"The Frontier in American Literature, History, and Film"

Thomas Cole, Indian Pass (1847). 


The theme of this class is the American frontier. Over five short weeks we will travel from Puritan captivity narratives to Hollywood westerns in order to survey the frontier’s geographical and temporal terrains using literary, historical, and cinematic media. Our objective is to place each text, whether it’s an antebellum dime novel or an episode of Star Trek, in the context of its frontierscape. While our survey begins in the colonial era, we will concentrate on historical, literary, and political texts from the nineteenth century. We will frame each section (or “remove” in parlance of this course) with related twentieth century representations, including advertisements, television series, and movies, to achieve a multivalent understanding of the American frontier’s spatial, temporal, and metaphorical contingency.


Written essays and assignments, presentations, class participation, & attendance. In addition to in-class writing, you will be writing, on average, at least one short essay per week.


Burgett & Hendler / Keywords for American Culture Studies / 2014 / 978-0814708019

Hacker / The Bedford Handbook / 2013 / 978-1457608025


I will provide selections of all other readings courtesy of The Internet Archive, The Norton Anthology of American Literature, and The Heath Anthology of American Literature.


For each assigned reading I will assign a scout. Each of you will be responsible for at least one reading. As a scout, you will carefully read the text, conduct outside research, and spark conversation with a handout containing 3-5 open-ended questions.


I have framed each week with two or three keywords relevant to our readings and screenings. Each of you will conduct a five-minute presentation (with handout) on an entry from Keywords for American Culture Studies. If you would like to volunteer for a particular entry, you may do so at our first class.


The length of writings will vary based upon the path you cut through the course. Each Tuesday I will supply three assignments (“missions”). To advance to the next week, you will need to accrue at least ten points. You can earn up to ten points on each 500-word assignment, and you may submit more than one. You can also earn up to five points for scouting a reading or prospecting a keyword. You will culminate your journey with a 1500-word research paper on a topic of your choice. All writings must be typed in Microsoft Word, double-spaced (1-inch margins) and submitted via DropBox. Please follow the MLA formatting criteria detailed in The Bedford Handbook.


Participation is mandatory. Given our compressed schedule, I cannot accept late work, unexcused absences, or tardiness. Holster your phones, laptops, tablets, and other electronic devices.


Academic dishonesty or plagiarism is a serious offense. Any instance of academic dishonesty on your part will result in a failure for the course & a report to your dean. When we discuss research techniques & papers, we will discuss various forms of plagiarism.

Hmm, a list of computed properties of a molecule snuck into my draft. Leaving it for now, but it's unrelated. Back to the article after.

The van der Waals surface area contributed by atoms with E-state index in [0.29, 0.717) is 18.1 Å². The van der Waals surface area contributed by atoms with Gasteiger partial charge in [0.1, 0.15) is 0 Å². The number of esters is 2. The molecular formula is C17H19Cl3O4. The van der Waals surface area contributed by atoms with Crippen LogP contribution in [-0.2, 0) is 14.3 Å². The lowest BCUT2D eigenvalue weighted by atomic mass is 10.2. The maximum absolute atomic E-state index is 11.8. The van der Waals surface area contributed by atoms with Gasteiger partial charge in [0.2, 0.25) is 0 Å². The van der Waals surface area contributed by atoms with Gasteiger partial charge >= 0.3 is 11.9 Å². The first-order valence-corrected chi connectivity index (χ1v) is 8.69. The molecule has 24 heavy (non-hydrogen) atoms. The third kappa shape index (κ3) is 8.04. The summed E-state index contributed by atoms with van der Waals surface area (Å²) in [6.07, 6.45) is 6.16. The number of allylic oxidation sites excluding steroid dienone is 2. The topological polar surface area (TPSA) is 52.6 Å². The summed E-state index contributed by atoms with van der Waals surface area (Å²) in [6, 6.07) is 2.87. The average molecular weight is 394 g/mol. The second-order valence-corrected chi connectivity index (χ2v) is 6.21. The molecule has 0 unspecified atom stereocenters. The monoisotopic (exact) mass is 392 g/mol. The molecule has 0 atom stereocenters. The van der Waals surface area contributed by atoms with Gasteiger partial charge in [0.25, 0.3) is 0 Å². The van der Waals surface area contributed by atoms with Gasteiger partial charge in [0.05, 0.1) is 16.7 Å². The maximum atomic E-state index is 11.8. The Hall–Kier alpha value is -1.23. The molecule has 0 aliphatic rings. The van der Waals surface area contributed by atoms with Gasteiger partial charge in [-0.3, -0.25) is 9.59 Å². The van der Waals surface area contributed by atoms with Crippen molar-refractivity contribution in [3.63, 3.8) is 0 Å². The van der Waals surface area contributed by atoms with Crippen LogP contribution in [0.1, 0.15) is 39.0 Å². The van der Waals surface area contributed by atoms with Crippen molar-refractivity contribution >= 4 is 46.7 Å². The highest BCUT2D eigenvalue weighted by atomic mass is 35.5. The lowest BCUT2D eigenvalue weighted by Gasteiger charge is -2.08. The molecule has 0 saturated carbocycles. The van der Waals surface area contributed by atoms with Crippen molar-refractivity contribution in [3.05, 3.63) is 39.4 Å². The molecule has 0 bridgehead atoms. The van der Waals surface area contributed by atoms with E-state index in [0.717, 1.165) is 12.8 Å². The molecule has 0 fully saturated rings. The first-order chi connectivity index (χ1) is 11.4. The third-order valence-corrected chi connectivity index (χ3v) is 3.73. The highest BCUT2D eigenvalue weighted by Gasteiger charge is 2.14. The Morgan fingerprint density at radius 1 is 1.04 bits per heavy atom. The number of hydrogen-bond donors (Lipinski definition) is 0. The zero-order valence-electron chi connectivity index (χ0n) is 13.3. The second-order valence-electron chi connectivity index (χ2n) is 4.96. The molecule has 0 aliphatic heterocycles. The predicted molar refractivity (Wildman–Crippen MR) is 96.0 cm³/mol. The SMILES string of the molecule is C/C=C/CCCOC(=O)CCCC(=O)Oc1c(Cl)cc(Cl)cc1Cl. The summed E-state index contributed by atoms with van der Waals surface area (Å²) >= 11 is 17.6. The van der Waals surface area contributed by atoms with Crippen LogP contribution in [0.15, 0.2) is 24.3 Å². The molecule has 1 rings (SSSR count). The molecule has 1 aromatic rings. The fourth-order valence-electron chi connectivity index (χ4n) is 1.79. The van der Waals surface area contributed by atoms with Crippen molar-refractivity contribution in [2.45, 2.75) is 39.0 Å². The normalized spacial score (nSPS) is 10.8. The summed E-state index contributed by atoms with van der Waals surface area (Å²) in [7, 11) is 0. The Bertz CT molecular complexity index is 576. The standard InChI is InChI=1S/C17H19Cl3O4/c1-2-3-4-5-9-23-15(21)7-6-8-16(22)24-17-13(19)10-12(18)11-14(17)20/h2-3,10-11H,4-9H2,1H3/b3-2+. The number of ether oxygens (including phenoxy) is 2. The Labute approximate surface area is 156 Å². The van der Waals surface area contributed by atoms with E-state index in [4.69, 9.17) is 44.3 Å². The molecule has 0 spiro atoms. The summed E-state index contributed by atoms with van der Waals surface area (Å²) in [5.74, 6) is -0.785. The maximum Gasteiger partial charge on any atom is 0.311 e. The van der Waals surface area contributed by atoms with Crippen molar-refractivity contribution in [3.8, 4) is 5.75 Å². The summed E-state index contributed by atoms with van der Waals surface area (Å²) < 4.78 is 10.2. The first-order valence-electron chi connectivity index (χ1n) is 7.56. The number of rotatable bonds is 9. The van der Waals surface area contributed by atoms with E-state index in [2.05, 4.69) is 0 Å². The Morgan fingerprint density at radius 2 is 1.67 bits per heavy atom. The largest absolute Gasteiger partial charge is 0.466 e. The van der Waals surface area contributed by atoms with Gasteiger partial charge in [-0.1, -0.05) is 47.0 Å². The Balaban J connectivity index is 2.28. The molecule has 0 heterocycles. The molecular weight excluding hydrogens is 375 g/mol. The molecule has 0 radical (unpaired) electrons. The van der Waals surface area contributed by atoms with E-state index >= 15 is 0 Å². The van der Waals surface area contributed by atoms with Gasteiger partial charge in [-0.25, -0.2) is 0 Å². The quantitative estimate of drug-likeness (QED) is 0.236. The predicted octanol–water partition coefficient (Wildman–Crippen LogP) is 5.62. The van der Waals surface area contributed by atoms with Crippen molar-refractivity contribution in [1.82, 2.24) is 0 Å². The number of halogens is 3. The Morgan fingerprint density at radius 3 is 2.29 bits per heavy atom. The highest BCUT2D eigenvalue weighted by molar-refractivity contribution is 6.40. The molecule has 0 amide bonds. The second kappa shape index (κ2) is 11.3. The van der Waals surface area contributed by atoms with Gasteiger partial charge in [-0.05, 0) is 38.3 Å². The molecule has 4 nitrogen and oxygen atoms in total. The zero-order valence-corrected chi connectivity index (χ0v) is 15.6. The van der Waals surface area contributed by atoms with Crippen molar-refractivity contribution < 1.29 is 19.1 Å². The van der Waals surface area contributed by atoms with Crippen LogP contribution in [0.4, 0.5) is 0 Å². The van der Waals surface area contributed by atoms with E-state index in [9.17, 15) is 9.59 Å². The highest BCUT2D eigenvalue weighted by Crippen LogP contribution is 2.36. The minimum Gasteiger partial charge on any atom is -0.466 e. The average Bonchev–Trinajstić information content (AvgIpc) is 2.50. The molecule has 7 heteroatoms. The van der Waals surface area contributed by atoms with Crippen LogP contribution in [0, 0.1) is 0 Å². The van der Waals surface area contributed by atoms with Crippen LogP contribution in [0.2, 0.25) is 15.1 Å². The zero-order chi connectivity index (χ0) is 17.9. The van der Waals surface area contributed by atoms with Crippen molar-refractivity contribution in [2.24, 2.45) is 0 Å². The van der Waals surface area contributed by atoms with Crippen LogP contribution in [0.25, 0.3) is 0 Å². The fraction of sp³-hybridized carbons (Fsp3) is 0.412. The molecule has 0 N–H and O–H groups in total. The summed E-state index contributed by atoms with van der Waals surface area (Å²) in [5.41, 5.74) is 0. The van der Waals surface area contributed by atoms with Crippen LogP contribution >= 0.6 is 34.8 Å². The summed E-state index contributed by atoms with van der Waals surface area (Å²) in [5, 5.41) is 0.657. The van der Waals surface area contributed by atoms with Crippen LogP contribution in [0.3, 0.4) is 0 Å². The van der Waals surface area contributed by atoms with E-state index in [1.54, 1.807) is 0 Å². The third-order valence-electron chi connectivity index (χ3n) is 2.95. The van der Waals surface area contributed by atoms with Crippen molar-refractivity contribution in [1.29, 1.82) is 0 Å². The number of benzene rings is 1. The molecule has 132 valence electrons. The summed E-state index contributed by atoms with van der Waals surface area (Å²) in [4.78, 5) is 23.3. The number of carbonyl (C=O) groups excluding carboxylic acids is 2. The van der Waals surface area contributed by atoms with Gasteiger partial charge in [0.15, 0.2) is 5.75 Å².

First Remove / Colonial Woods

Introduction / Between Hector St. John de Crèvecœur and Frederick Jackson Turner

Keyword / Terror; Space

Screening / Avatar (2009)

Reading / Mary Rowlandson, selection from The Sovereignty and Goodness of God (1682); Ben Franklin, A Narrative of the Late Massacres (1764); Samson Occom, selection from A Short Narrative of My Life (1768)

Second Remove / Borderlands of the Early Republic

Keyword / Border; Indian; White

Screening / selection from The Lone Ranger (1949-1957); Keep America Beautiful (ad campaign, 1971); The Last of the Mohicans (1992)

Reading / Meriwether Lewis and William Clark, selection from Journals (1814); James Fenimore Cooper, selection from Pioneers (1822); Elias Boudinot, selection from “An Address to the Whites” (1826)

Third Remove / Andrew Jackson’s Frontiersmen

Keyword / Empire; Indigenous; Race/Racialization

Screening / selection from Star Trek: The Next Generation (1987-1994); The Homesman (2014)

Reading / William Apess, selection from A Son of the Forest (1833); Davy Crockett, selection from The Crockett Almanac (1842); Francis Parkman, selection from The California and Oregon Trail (1849); Herman Melville, selection from Moby-Dick (1851)

Fourth Remove / Gold from the American River

Keyword / America; Exceptionalism; Migration

Screening / The Searchers (1956)

Reading / Mariano Guadalupe Vallejo, selection from “An Account of the Gold Rush” (1849); John Wannuaucon Quinney, selection from “Quinney’s Speech” (1854); Walt Whitman, selection from Leaves of Grass (1855-1892)

Fifth Remove / How The West Was Won—and Lost

Keyword / West; Freedom; Environment

ScreeningNo Country for Old Men (2007)

Reading / Charlot, selection from “He has filled graves with our bones” (1876); Prentiss Ingraham, Adventures of Buffalo Bill From Boyhood to Manhood (1881); Zitkala-Ša, selection from “Impressions of an Indian Childhood” (1900); “Why I Am a Pagan” (1902); Jack London, selection from “The Law of Life” (1901); “To Build a Fire” (1902)